A year ago, Georgia had 15 interceptions, and all but two came from defensive backs. This season, Jones' pick against the Gamecocks is the only interception by a member of the Bulldogs' secondary. The defensive backs have combined to intercept the same number of passes as defensive end Demarcus Dobbs.
The shortage of turnovers isn't a product of the personnel on the field. The Bulldogs returned five defensive backs who had recorded picks a year ago.
When recruiting DBs, head coach Mark Richt said Georgia puts a special emphasis on finding players who can catch, and on the practice field this season, that's exactly what they've done. On Saturdays, however, it has been a different story.
"Day after day, when you do ball drills, they're catching the ball relatively well," Richt said. "Their skills are good, but game time, we haven't caught them as well as we should."
The interception drought isn't due to a lack of opportunities either. Georgia's defense has been nearly impossible to run against – the Bulldogs rank fourth in the nation against the run – and opponents have been forced to throw early and often. In the Bulldogs' five wins this season, opponents have thrown the ball nearly 64 percent of the time.
The emphasis on stopping the run has skewed Georgia's defensive statistics, with the Bulldogs ranked 11th in the SEC in pass defense. The hope, however, was that more passing plays would mean more interceptions, and that hasn't happened.
"It's talked about a lot," Jones said. "Turnover ratio makes a difference in a ballgame, and we need to pick it up. We've had a couple balls hit our hands, and we need to capitalize on it and make the plays."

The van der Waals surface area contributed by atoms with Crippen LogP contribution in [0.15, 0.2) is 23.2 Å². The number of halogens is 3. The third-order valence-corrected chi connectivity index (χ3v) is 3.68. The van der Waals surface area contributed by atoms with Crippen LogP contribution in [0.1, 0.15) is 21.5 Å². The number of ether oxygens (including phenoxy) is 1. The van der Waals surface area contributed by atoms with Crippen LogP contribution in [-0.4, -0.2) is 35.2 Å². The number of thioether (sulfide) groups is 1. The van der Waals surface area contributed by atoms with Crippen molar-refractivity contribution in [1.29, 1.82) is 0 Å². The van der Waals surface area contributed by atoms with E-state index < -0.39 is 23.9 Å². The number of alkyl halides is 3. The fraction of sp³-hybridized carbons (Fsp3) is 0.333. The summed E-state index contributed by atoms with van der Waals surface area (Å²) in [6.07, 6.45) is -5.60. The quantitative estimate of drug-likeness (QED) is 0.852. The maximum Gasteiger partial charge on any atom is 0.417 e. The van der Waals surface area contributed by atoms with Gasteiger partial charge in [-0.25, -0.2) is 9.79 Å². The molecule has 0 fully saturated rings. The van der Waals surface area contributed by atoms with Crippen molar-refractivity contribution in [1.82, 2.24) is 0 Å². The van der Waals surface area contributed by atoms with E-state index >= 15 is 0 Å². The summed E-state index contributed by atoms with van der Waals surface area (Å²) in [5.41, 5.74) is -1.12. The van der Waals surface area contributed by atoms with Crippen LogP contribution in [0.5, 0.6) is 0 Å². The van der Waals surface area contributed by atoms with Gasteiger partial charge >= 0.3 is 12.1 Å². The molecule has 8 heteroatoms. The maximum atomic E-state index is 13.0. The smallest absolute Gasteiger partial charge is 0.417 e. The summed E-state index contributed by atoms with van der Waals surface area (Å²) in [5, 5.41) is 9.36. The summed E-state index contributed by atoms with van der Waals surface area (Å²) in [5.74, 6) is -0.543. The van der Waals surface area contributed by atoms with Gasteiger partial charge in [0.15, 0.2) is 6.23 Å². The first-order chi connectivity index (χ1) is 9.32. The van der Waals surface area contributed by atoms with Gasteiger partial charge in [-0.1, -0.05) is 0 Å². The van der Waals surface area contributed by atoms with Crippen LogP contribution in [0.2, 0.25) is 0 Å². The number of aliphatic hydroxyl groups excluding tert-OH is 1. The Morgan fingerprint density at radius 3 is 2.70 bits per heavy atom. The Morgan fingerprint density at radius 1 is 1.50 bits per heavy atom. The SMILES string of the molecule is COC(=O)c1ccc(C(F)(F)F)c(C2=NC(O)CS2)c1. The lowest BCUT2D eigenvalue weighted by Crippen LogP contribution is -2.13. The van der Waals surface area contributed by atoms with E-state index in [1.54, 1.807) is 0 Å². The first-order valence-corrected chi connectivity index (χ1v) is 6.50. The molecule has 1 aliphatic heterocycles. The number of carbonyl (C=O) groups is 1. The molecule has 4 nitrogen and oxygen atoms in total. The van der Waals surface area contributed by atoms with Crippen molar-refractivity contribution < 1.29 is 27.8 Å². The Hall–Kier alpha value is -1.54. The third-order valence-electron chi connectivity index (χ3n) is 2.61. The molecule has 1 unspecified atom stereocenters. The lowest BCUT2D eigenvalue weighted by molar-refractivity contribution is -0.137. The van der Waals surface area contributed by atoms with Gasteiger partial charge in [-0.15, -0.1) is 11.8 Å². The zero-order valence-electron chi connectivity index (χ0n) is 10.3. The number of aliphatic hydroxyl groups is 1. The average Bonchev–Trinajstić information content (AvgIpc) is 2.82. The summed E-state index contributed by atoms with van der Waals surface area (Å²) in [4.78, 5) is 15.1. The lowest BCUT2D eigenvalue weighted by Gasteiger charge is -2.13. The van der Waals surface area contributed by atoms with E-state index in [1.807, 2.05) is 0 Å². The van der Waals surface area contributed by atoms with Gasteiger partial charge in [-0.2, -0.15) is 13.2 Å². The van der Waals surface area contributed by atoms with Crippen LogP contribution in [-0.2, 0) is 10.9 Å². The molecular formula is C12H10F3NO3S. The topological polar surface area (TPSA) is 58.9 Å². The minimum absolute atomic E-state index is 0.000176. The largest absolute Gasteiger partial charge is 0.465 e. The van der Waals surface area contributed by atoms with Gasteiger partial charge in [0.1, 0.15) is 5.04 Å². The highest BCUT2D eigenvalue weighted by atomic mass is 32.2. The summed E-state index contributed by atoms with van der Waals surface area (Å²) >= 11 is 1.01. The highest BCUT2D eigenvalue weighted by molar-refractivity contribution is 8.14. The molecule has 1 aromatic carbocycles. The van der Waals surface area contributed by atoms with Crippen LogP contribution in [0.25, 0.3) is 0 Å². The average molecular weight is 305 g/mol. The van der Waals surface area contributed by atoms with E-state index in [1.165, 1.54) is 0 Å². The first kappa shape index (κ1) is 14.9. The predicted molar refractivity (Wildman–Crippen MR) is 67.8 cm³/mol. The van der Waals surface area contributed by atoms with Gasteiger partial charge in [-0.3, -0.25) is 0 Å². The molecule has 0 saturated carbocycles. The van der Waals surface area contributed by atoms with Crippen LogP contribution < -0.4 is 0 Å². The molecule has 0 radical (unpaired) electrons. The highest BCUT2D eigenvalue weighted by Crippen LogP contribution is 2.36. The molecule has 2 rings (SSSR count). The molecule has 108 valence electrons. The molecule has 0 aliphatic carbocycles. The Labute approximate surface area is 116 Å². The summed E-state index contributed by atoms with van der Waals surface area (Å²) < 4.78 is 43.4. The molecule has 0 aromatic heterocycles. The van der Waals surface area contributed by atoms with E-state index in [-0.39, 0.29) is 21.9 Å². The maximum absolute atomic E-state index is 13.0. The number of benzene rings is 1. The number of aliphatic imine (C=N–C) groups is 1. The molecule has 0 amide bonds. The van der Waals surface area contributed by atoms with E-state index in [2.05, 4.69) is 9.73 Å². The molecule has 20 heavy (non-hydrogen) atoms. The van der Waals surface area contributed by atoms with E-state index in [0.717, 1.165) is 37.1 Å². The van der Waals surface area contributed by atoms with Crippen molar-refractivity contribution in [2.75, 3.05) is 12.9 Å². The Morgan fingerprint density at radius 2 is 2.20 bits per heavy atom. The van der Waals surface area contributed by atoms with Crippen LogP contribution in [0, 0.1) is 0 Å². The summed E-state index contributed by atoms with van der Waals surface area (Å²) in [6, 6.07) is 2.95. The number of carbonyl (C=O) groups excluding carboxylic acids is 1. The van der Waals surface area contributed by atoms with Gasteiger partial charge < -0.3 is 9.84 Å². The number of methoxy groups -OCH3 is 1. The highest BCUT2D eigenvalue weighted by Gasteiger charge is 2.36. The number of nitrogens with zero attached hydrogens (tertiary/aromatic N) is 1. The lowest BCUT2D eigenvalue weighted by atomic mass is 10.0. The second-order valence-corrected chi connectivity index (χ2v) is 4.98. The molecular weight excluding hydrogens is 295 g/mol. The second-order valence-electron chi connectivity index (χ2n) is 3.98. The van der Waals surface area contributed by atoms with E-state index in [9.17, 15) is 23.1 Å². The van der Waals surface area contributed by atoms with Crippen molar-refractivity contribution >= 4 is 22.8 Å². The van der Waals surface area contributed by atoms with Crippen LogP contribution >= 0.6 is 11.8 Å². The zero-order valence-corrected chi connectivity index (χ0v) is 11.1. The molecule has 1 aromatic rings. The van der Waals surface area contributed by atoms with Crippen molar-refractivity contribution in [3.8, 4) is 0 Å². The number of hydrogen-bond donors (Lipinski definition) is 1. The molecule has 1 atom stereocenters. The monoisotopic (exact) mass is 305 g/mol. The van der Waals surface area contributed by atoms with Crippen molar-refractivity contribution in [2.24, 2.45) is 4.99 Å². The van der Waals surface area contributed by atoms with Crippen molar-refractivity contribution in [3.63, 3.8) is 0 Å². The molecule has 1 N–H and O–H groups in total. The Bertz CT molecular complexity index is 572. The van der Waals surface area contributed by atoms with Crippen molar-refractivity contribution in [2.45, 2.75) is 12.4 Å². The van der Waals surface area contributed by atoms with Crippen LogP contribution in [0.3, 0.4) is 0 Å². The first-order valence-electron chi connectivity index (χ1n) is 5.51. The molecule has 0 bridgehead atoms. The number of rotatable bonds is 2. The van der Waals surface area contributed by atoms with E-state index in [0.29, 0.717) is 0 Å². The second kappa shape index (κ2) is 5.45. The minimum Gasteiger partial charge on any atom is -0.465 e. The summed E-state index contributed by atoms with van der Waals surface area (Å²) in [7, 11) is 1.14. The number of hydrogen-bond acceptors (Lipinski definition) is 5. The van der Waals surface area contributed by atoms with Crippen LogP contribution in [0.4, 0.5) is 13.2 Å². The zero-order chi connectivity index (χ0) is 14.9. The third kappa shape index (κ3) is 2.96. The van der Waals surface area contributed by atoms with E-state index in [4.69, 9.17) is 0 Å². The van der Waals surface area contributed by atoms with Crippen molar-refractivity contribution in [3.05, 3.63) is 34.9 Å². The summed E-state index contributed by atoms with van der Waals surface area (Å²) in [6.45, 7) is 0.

For the season, the Bulldogs have given up as many turnovers as they've taken away – a number that ranks them in the middle of the pack in the conference. Saturday's opponent, however, is near the top.
Vanderbilt has a plus-7 turnover differential, second best in the SEC, and Richt said that number is directly responsible for the Commodores' 5-1 start.
Richt said he wasn't sure exactly how many potential interceptions Georgia's defenders had dropped – Jones puts the number at six – but it's clear the Bulldogs could have statistics that rival what the Commodores have done.
"As many balls as hit our chest or hit our hands," Richt said, "if we caught them, we'd be right at the top in turnover ratio."
Against Georgia Southern, Jones accidentally batted a potential interception away from Darryl Gamble while trying to make a play on the ball. Against Arizona State, Allen had an interception negated after referees flagged him for holding. Last week against Tennessee, the defensive backs bungled multiple opportunities to reel in an interception.
That has been the frustrating part, Allen said. The Bulldogs simply aren't making the most of their chances.
"I had one at South Carolina where I should have gone up with two hands instead of one," Allen said. "That's one I'm thinking about to this day. We've had opportunities. Everybody in the secondary would say they had an opportunity to catch a ball."
Still, missed opportunities are better than no opportunities at all, and that's the mind-set Georgia's DBs are taking with them as the season progresses.
If they keep putting themselves in position to make the pick, eventually it will happen.
A year ago at this point in the season, Georgia's interception total wasn't any better than it is now. In fact, while the Bulldogs finished with an impressive tally, they had just two interceptions in their first eight games of the season. Then the light clicked, the DBs began cashing in on their opportunities, and in the final five games of the year, Georgia picked off 13 passes.
So while the frustration may be growing a bit among the secondary, no one is panicking just yet.
"It's not like we're rushing to get some," cornerback Ramarcus Brown said. "When we get them, we'll be happy, but we're just playing hard and when they come, they come."